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09-15-2014, 08:11 AM   #1
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Need new camera for better low light video...

I do a lot of real estate photography(using K-30 and Sigma 10-20mm) and have been doing video but I am not completely happy with the results.
These environments are low light with movement(I'm doing walk-throughs)...

To solve this problem I am considering the Sony Alpha 7s, am I on the right track? If so, lens suggestions? Do I need a FF lens or will an adapted APSc lens be ok? I'd like to use my Sigma 10-20mm...

I'd prefer a Pentax solution but.... oh well....

Thanks....

09-15-2014, 08:25 AM   #2
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Seriously you are willing to change your system?

Why not go for Samyang 10mm f2.8 it is seriously wide and designed for low light. or Sigma 18-35 f1.8.

By the way if video is a challenge. A7S is seriously expensive and completely a new system. I would wait for bug being solved first.

Why not go for Panasonic GH4 or some other system just designed for great video technology?

Just my two cents.

Cheers!
09-15-2014, 08:32 AM   #3
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The sigma 18-35mm f/1.8 ART is your best bet, I have reservations about recommending it due to AF inconsistencies I have experienced with the lens under low light*. But for manual focus video work on a tripod it should be fine.

* and seeing that the Sigma lens dock for K mount still isn't available in my country, so I have no way to correct any of these issues.
09-15-2014, 08:50 AM   #4
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Switching on a new system would be expensive, they are sensible solutions to your needs as suggested above by the previous members.

I second Digitalis suggestion, the 18-35mm f1.8 is a great choice for low-light video, also has quick-shift so you can correct those inconsistencies on the fly (or produce interesting effect when you want)

Samyang/Rokinon has some fast ultra-wide lenses for video shooting that work well in MF

The Sony a7s has excellent low light performance, but its expensive and has no AF support on your pentax lenses, unless you intend to buy some zeiss fast primes. (the base a7 model low-light performance is similarly to the K-3 at higher ISO, and the a7r should be between the 7 and 7s)


Last edited by Stavri; 09-15-2014 at 09:19 AM.
09-15-2014, 08:56 AM   #5
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QuoteOriginally posted by Stavri Quote
also has quick-shift so you can correct those inconsistencies on the fly


The sigma 18-35mm f/1.8 it doesn't have quick shift - not the way pentax implements it. Manual focus is able to be used at any time, however the focus throw on this lens is very short and DOF at f/1.8 even at 18mm is very narrow. For use at f/1.8 with some subjects focus peaking will be an important feature*. For video work you might want to also invest in an appropriate follow focus rig - also as far as I can tell the Sigma 18-35mm f/1.8 ART isn't parfocal**.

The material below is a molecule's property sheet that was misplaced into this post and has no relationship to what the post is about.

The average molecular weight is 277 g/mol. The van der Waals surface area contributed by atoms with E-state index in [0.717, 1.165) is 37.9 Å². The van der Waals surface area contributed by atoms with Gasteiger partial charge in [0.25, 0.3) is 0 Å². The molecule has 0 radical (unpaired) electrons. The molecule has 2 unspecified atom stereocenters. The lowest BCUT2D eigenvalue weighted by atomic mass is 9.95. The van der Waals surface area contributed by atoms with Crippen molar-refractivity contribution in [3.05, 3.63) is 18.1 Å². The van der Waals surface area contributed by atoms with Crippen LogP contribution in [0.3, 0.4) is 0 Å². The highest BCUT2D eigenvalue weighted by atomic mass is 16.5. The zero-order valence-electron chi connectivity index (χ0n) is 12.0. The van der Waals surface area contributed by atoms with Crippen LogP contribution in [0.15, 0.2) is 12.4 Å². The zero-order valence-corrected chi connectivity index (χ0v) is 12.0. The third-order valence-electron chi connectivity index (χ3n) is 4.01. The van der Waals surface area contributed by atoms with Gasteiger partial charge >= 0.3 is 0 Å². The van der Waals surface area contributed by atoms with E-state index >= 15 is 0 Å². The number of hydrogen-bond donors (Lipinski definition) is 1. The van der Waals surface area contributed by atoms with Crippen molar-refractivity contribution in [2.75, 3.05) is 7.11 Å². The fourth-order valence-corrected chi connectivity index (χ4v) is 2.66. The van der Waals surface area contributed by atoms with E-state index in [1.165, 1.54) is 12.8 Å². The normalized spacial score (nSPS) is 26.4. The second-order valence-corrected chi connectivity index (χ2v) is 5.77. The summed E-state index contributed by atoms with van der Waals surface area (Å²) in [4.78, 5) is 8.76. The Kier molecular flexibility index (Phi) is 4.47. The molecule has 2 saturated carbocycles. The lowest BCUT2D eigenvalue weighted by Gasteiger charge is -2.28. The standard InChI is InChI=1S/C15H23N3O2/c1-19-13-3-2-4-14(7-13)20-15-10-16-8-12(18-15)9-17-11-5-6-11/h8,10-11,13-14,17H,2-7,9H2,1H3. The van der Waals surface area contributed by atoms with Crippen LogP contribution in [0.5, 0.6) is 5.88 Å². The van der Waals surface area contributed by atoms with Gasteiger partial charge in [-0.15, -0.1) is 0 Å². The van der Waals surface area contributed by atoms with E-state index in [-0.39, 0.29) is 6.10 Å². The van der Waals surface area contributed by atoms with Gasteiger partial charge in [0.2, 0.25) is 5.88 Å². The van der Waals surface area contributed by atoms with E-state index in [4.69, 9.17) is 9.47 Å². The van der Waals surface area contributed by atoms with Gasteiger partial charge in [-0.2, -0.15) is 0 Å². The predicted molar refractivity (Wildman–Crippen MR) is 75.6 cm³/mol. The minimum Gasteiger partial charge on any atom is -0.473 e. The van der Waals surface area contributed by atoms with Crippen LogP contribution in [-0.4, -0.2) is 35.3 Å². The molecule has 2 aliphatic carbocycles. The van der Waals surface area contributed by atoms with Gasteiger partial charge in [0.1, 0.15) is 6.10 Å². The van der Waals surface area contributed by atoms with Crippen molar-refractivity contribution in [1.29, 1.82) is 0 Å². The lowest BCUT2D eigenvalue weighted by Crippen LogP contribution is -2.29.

My comparative review with the Pentax FA31mm f/1.8 Limited and the Sigma 18-35mm f/1.8 ART can be found here.

* Focus peaking on the Sony cameras is unreliable with extremely fast lenses.
** On the RED Cinematography forums this is a bit of a contentious issue, some users say it is parfocal, some say it isn't. A parfocal lens is a lens that maintains focus even when the zoom setting is changed.

Last edited by Digitalis; 09-15-2014 at 09:02 AM.
09-15-2014, 08:59 AM   #6
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I am curious what a faster lens will offer, 18-35mm isn't wide enough, I need 10mm.
I think I will test some video using my 17-50 at 2.8 just to see if this setup offers enough low-light performance...
Then maybe I can try the Samyang 10mm 2.8.... I'm not sure just getting a faster lens is going to be enough though...
09-15-2014, 09:05 AM   #7
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QuoteOriginally posted by Digitalis Quote
The sigma 18-35mm f/1.8 it doesn't have quick shift - not the way pentax implements it. Manual focus is able to be used at any time.
my mistake on the quick-shift. Like most of the Sigma HSM lenses, you can apply MF at all times.

09-15-2014, 09:13 AM   #8
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QuoteOriginally posted by skid2964 Quote
I need 10mm.
Or a Nikkor 14-24mm f/2.8G ED on FX format - though that lens has some pretty spectacular distortion that is difficult to hide, which is a problem all super wide angles have - especially fast ones. Lens designers intentionally leave distortion in the design to correct for astigmatism.
09-15-2014, 09:26 AM   #9
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QuoteOriginally posted by Digitalis Quote
Or a Nikkor 14-24mm f/2.8G ED on FX format - though that lens has some pretty spectacular distortion that is difficult to hide, which is a problem all super wide angles have - especially fast ones. Lens designers intentionally leave distortion in the design to correct for astigmatism.
Everything I am reading is confirming that high ISO performance is the solution to my problem. The camera that seems to have the best high ISO performance (for the money) is the Sony Alpha 7s.... I'm still curious if I will limit this system by adapting my Sigma 10-20mm to it... or will I need to buy a "Full Frame" lens...
09-15-2014, 09:33 AM   #10
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QuoteOriginally posted by skid2964 Quote